As this ‘Cold pastoral’ moves to its conclusion, one last art-work is presented for our inspection. This is a statuette which figured importantly in Horse’s childhood and adolescence. While the rest of his family were absorbed in nightly devotions, his eyes would rise towards this kitsch figurine, which, as Neil Corcoran points out, functions as ‘an erotic substitute’ or double for the Virgin Mary. The heart-broken, wifeless Horse is unable to forget how this china dairy-maid ‘seemed to beckon to him, smiling/ Offering him, eternally, her pitcher of milk, her mouth of rose and cream’ (15). Unlike the ‘unravish’d bride’ of Keats’s imagining or Heaney’s ‘frail device’ which survive to embody universal truths, the object of Horse’s reverence endures only as a fragment and a memory. He relates how on one unspecified day, trying ‘to hold her yet again’, he dropped her. In what proves to be the only action he performs in the poem, Horse takes down and shows the narrator a biscuit tin which contains all that is left of the ornament, ‘a creamy hand’, an ‘outstretched/ Pitcher of milk’ (15-16). A container of spoilt, ‘antique’ remains, the tin is clearly analogous to the caravan which confine the Boyle twins in a loveless, womanless state.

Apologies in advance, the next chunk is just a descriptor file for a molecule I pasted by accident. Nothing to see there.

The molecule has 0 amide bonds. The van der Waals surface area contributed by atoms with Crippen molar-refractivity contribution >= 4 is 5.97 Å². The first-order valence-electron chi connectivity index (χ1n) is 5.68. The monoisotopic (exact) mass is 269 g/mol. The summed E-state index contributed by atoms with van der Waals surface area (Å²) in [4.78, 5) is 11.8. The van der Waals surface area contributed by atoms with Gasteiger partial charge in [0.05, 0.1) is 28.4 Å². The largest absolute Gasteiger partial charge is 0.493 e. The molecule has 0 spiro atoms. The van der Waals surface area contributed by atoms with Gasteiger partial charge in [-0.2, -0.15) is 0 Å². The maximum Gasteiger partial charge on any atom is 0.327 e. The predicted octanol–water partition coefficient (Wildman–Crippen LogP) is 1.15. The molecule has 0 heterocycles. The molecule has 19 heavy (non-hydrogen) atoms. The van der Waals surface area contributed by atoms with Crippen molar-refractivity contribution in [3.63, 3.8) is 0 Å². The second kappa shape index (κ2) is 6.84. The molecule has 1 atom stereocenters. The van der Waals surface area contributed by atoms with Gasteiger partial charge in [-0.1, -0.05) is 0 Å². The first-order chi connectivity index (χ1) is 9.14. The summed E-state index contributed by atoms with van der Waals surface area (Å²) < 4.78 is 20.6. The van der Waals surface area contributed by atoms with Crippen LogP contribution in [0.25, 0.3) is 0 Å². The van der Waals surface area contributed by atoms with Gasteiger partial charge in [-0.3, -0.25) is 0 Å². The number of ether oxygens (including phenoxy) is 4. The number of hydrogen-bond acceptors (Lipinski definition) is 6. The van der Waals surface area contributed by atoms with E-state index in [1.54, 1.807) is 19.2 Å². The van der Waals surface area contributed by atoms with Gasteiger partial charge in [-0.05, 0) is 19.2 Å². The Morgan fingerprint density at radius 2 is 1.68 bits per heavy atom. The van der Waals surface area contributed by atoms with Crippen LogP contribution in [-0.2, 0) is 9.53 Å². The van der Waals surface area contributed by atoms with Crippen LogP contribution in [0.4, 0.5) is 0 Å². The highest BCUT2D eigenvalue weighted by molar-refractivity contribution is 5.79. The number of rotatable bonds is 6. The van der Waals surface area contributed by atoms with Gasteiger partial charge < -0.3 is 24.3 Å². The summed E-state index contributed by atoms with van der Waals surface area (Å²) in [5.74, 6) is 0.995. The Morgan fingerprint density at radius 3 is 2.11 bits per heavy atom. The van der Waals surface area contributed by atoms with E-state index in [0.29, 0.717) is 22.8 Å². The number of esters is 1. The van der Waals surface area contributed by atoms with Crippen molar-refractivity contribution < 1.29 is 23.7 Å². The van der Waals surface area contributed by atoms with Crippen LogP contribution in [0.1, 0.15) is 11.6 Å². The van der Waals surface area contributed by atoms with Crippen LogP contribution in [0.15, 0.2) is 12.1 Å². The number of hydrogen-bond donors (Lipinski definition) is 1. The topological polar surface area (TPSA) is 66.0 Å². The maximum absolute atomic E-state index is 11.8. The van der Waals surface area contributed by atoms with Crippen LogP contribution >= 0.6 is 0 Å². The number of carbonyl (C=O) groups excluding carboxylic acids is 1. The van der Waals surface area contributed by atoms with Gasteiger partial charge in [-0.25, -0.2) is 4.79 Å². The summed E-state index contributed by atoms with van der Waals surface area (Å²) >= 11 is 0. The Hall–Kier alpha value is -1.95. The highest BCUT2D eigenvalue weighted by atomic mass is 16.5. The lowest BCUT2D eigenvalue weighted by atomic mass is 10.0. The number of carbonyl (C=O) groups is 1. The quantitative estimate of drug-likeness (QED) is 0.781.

What breaks the momentum and pathos Horse’s narrative has managed to create is the ‘scraping’ and ‘tittering’ which heralds the return of his drunken brother. Mule’s arrival clearly snaps ‘the thread’ connecting teller and listener, and serves as a cue for the frame narrator’s departure. The closing obstacles he negotiates, ‘the steeples of rust, the gate that was a broken bed’ (16), exemplify the unconsoling, anti-Romantic nature of Carson’s art, and the corroded, damaged spiritual and cultural environment in which it makes its way and mark.